No, but many do have one or more additional problems which may include:
11. Do students with TS have special educational needs?
While school children with TS as a group have the same IQ range as the population at large, many have special educational needs. Data show that many may have some kind of learning problem. That condition, combined with attention deficits and the difficulty coping with frequent tics, often call for special educational assistance. The use of tape recorders, typewriters, or computers for reading and writing problems, un-timed exams (in a private room if vocal tics are a problem), and permission to leave the classroom when tics become overwhelming are often helpful. Some children need extra help such as access to tutoring in a resource room.
12. Is TS inherited?
Genetic studies indicate that TS is inherited as a dominant gene (or genes) causing different symptoms in different family members. A person with TS has about a 50% chance of passing the gene to one of his/her children with each separate pregnancy. However, that genetic predisposition may express itself as TS, as a milder tic disorder or as obsessive compulsive symptoms with no tics at all. It is known that a higher than normal incidence of milder tic disorders and obsessive compulsive behaviors occur in the families of TS patients.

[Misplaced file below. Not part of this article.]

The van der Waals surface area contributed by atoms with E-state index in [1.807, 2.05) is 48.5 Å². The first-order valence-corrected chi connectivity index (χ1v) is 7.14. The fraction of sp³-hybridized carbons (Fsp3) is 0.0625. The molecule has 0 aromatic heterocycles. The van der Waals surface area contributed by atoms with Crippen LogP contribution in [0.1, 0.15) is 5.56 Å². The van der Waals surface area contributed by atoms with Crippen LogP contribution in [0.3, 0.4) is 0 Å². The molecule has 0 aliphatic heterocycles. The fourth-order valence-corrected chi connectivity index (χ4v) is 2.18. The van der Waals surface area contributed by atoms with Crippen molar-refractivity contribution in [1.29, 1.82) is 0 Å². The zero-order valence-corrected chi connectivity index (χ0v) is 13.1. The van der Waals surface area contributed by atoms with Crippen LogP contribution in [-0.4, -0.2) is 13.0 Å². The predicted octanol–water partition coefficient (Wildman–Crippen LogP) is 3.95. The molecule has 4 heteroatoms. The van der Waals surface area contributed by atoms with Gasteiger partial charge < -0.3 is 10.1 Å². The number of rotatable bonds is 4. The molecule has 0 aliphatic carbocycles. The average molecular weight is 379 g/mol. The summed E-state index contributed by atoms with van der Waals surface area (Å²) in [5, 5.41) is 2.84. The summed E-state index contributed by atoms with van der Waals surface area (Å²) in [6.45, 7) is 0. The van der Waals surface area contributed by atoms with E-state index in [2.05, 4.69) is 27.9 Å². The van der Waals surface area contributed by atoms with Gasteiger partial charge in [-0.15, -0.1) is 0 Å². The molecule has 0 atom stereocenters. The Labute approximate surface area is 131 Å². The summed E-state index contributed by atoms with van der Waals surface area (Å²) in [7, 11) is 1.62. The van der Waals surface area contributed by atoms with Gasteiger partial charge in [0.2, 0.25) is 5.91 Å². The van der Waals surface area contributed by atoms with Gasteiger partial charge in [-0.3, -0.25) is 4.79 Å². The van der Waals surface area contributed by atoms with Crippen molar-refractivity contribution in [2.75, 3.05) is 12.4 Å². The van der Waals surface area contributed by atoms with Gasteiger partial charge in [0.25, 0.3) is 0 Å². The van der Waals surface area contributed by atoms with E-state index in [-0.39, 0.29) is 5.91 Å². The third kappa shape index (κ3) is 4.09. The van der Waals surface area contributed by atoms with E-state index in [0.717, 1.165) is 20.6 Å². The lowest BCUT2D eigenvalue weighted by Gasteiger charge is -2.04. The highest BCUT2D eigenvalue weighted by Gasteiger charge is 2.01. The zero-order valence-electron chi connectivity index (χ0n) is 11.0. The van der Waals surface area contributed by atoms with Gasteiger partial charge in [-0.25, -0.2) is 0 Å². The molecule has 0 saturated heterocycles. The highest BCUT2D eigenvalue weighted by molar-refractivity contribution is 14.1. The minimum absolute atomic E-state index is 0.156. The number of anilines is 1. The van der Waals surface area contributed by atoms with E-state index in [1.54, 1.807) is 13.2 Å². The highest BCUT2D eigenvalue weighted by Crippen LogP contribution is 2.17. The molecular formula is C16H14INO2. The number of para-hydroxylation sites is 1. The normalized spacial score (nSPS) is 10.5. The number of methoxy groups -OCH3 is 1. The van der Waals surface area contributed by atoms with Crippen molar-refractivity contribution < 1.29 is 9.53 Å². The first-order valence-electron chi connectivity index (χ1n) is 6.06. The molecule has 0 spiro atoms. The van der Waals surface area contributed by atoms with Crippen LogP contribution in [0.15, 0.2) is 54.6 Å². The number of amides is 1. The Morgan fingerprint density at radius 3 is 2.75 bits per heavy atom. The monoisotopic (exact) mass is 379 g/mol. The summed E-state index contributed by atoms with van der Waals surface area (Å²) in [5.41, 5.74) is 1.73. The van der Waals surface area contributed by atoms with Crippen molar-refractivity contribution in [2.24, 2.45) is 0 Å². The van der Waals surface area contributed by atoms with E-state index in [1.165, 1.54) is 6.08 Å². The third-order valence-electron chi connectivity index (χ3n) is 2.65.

13. Is there a cure?
14. Is there ever a remission?
Many people experience marked improvement in their late teens or early twenties. Most people with TS get better, not worse, as they mature, and those diagnosed with TS have a normal life span. As many as 1/3 of patients experience remission of tic symptoms in adulthood.